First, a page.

My election notes. E-Day – 19
by Pseud O'Nym
Hooray! Let us rejoice! Today is a wonderful day! Henceforth, retailers will no longer be able to sell branded cigarette packets, as a 12-month grace period to allow tobacco firms to phase out old cartons comes to an end. Instead, retailers will only stock plain packets featuring graphic pictures designed to deter smokers. They will also no longer be allowed to stock packets of 10 cigarettes or smaller sizes of rolling tobacco, as part of a package of measures designed to remind us that we are not, as we might foolishly imagine, sentient adults, capable of making rational choices. No we are anything but. And we need to be protected from ourselves.
The problem with this initiative is that it’s indicative of a worrying trend, whereby certain behaviours are deemed to be injurious to health and must be legislated against. But inherent in all this is the fact that received scientific wisdom concerning what is and what isn’t good for us changes. Here’s just a list of some things that were thought bad for us, but are now either not so bad, even good or vice-versa. A comedic example is to be found in Woody Allen’s 1973 film ‘Sleeper’ where Allen plays Miles, the owner of a health food store who is cryogenically frozen in 1973 and defrosted 200 years later in an ineptly led police state. He discovers that foodstuffs considered bad in 1973 are now considered healthy and even cigarettes are seen as healthy
But the here and now, in which we live is fast becoming not so much one where one is able to exercise their own free will, but increasingly obliged to modify one’s bahaviour to appease the will of the state. There are a number of problems with this. Firstly where will it end? A ban on smoking in two places in Bristol was trialled a few years ago, which was after a poll – one of my favourite things – found 61% public support for banning. That poll was of a 1000 people. Hardly justification for banning something that isn’t illegal. Yet. Although Bristol council, emboldened by this ban, is considering issuing contracts for tenants in council houses making it illegal to smoke in them. And not just in Bristol.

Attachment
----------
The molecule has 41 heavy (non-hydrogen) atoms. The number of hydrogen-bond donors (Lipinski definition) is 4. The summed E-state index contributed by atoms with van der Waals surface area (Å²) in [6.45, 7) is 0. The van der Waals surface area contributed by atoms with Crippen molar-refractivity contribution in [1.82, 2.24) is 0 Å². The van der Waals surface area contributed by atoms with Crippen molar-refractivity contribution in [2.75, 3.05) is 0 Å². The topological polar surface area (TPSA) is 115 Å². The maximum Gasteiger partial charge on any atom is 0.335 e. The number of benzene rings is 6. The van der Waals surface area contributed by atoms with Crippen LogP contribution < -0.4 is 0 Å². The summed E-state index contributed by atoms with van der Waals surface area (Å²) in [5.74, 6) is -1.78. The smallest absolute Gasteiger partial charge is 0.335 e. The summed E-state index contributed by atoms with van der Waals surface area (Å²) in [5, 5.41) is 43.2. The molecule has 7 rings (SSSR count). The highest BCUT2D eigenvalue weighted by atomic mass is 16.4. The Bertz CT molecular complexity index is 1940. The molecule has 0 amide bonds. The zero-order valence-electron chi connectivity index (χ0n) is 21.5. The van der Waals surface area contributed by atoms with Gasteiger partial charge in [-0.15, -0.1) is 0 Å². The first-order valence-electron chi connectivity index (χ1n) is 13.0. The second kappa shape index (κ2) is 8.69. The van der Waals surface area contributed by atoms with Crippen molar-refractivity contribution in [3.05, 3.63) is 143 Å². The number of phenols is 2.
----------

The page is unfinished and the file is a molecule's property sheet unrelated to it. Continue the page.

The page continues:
And where they have got this idea? Why, in the land of the free, where US public housing agencies have to make all of their properties smoke free by the end of the year. In New York, they’ve already banned it in parks. And might they in turn, get inspired by this guy who this week, according to the Guardian.
Philippines president Rodrigo Duterte has signed an executive order banning smoking in public across the second-most populous country in south-east Asia, creating one of the region’s strictest anti-tobacco laws.
The ban, which carries a maximum penalty of four months in jail and a fine of 5,000 pesos ($100), covers both indoor and outdoor smoking, presidential spokesman Ernesto Abella said on Thursday.
Duterte was himself a heavy smoker but quit when he was diagnosed as suffering from Buerger’s disease, which can cause blockages in the blood vessels.
Which of course makes one think of a former smoker, who led his country on zealous anti-smoking initiative, one of many of his health initiatives. A very successful one, apparently. His name was Adolf Hitler, so when people call those who wish to use the law to promote their own health agenda by banning some things and restricting others ‘health Nazi’s’, they aren’t so wide of the mark.
It’s not that I’m pro-smoking but rather that there are other things that pollute our air and causes deaths as smoking, but it isn’t so easy to legislate against.